“I think we’re going to have pork chops tonight. I love pork chops. We’ll probably have some sweet corn and some iced tea too. Mmmmmmm.”
In college, I worked for an old guy who refinished high school gym floors in the hot summers. On our long road trips to and from jobs, we would often have long discussions about one of our favorite subjects — food. Whenever conversation of the day’s work trailed off into long stretches of silence, he would inevitably blurt out the name of one of his favorite foods, usually whatever his wife was making for dinner.
I too love talking about food, and his dinner discussions would always result in resumption of lively conversation for the duration of the trip. People love talking about food and, in recent years, it has become clear that they also love to talk about the rising prices of food.
U.S. food price inflation reached 7.5 percent in September 2008 before falling 10.5 percent by November 2009. The inflation has been moving back up, and generating plenty of discussion, ever since. What factors are to blame for the increasing sticker shock at the grocery store?
“Though several factors contribute to increased food costs, farm commodities continually receive the blame, but farm products represent only 19 percent of retail food prices. Prices of many agricultural commodities are still less than the levels that sparked 2008 food riots and real food prices have decreased 75 percent since 1950,” said Dwayne Siekman, CEO of the Ohio Corn and Wheat Growers Association. “Yes, grain prices are at increased levels. So, too, are the costs of supplementary root causes of increased grocery store prices including labor, energy, product marketing/packaging/shipping and speculation of the commodity markets.”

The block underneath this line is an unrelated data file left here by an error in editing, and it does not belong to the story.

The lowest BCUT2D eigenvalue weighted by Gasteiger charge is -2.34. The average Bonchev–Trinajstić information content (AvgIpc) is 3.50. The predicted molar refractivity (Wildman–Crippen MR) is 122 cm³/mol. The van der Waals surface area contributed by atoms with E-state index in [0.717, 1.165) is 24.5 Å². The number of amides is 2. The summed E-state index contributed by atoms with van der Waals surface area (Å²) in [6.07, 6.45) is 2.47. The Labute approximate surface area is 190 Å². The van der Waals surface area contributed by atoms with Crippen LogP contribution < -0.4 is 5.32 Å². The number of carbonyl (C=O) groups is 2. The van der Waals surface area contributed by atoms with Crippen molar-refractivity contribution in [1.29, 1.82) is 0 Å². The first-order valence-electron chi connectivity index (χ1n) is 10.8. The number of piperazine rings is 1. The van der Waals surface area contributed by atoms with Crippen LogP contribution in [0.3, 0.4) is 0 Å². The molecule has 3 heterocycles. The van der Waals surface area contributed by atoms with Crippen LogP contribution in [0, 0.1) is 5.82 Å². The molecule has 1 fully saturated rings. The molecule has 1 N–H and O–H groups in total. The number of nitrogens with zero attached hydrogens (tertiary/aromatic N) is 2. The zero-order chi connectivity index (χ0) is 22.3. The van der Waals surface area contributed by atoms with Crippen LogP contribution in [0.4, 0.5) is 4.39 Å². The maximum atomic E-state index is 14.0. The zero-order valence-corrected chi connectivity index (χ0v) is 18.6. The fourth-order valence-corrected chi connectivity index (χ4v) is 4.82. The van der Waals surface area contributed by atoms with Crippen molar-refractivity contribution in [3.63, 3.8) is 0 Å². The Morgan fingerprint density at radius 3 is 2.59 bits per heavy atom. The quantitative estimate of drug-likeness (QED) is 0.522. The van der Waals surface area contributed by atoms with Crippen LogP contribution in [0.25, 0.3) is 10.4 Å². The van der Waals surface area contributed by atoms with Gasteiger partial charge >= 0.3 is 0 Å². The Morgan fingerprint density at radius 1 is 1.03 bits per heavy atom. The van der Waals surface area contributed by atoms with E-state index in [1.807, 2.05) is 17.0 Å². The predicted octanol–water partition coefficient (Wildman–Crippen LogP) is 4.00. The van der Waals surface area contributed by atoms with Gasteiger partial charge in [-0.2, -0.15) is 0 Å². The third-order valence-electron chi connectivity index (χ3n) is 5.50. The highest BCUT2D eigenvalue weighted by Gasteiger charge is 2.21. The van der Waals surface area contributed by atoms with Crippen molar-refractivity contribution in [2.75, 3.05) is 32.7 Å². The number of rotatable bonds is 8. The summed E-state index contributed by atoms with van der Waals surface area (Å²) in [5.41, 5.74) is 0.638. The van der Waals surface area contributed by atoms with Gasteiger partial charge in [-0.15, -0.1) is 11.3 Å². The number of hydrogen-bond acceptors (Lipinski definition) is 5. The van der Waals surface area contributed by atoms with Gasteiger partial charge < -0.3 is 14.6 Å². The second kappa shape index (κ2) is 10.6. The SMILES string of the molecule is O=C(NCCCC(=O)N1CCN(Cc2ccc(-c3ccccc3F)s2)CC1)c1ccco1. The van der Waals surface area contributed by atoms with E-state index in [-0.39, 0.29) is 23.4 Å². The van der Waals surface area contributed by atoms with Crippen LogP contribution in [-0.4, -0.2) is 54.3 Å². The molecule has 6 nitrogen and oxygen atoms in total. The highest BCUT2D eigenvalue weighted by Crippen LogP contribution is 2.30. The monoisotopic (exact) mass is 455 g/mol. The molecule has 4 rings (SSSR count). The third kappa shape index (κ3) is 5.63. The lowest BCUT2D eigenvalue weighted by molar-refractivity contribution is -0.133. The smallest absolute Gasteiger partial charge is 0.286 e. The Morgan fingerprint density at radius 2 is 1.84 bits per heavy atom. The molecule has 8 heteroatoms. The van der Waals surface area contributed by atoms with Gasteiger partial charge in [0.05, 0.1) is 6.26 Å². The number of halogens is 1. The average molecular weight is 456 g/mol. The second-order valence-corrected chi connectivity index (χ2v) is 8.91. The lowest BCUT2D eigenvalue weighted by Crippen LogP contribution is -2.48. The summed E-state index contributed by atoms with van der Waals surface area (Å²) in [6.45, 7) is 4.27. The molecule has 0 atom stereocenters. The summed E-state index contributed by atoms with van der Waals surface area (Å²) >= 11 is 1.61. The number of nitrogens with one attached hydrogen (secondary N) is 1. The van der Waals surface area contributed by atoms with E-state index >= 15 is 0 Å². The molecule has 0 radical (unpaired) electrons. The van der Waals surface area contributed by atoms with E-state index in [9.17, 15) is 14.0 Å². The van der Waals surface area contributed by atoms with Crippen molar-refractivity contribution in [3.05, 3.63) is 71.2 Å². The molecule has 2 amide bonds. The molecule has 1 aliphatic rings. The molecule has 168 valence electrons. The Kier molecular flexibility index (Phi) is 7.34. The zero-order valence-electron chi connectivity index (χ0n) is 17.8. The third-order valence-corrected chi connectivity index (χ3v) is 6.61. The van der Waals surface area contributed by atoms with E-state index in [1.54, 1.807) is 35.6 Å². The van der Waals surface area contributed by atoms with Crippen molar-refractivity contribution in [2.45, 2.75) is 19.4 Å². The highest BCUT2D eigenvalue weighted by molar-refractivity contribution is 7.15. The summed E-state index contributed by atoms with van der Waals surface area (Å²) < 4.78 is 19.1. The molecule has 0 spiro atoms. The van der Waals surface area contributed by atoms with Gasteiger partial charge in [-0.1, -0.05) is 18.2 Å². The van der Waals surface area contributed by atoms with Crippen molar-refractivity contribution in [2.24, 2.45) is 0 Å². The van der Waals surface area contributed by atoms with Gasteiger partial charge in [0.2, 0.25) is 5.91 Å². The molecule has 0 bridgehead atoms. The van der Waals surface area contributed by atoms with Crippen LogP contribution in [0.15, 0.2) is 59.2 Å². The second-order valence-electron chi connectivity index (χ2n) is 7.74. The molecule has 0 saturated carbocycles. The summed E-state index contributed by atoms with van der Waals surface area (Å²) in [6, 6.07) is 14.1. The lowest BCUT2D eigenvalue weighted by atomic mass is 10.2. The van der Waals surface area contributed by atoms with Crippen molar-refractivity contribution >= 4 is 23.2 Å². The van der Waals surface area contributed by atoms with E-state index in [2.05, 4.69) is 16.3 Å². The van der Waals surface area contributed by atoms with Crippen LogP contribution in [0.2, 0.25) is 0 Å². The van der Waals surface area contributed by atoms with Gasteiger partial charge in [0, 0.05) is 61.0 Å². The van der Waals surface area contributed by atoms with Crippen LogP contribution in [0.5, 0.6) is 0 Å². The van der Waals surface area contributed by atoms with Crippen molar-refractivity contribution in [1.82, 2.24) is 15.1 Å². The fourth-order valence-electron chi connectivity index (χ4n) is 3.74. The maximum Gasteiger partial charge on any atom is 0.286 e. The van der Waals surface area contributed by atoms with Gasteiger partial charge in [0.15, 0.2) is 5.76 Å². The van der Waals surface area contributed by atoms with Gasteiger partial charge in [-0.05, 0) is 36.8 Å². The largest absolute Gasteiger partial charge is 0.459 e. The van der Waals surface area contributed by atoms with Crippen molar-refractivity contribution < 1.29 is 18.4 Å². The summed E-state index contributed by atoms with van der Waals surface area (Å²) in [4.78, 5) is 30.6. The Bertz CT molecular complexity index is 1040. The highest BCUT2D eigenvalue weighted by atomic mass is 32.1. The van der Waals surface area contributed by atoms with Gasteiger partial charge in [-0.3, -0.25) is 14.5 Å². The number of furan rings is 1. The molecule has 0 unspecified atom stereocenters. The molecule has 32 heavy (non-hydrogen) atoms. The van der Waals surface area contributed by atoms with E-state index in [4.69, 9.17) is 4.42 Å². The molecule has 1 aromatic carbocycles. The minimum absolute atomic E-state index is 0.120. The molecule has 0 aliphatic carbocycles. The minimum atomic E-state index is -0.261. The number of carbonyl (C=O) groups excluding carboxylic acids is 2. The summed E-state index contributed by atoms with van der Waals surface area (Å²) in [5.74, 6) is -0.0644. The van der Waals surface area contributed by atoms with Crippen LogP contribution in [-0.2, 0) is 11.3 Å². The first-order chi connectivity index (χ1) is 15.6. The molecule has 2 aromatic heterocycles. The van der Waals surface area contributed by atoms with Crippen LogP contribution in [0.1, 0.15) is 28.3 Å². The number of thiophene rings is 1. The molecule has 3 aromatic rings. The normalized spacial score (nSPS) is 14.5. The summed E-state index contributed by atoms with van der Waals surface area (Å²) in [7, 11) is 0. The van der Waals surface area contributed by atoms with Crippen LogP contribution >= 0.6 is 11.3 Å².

Siekman also points to the higher prices for imported food due to the weak dollar on the world market. In addition, the recent problems in Egypt and Libya have sent oil prices over $100 a barrel, which consumers pay for at the pump and the grocery store.
“We’re in a world today where food companies operate on the assumption that crude oil prices are going to be $85 to $95 a barrel,” said Corinne Alexander, Purdue University economist. “Current prices are somewhere around $105 to $110 a barrel.”
The extra costs of shipping food are passed on to consumers, she said. Alexander also said that grain shortages and extreme weather in critical crop-producing regions have combined to send retail food prices higher this year. American consumers can expect to spend about 4 percent more for food this year than in 2010, Alexander said. Beef, pork and poultry products likely will see even greater price hikes.
“With higher grain costs, the biggest food inflation price impacts we expect to see are in the livestock area,” Alexander said. “Because those feed costs are up, we’re expecting beef prices to be up on the order of 5.5 to 6.5 percent in the coming year. Pork prices will be up on the order of 7 to 8 percent. Poultry prices will rise more moderately because it doesn’t take near as much grain to get a pound of chicken as it does a pound of pork or beef, so chicken prices will be up about 3 to 4 percent.”
She said this convergence of world factors is not a long-term situation, however.
“We’re returning to a period of food price inflation after coming off a period where we saw food price deflation,” Alexander said. “We don’t expect this to be a long-term, permanent higher food price period. We’ll see these higher food prices until we rebuild global stocks of the primary crops.”
The good news is that, by global standards, our food is still an unbelievable value in this country. In places such as Bangladesh, consumers spend 40 to 50 percent of their income on food, while the total amount the average U.S. family spends on food continues to be about 10 percent of their take-home income. Now that is something to talk about.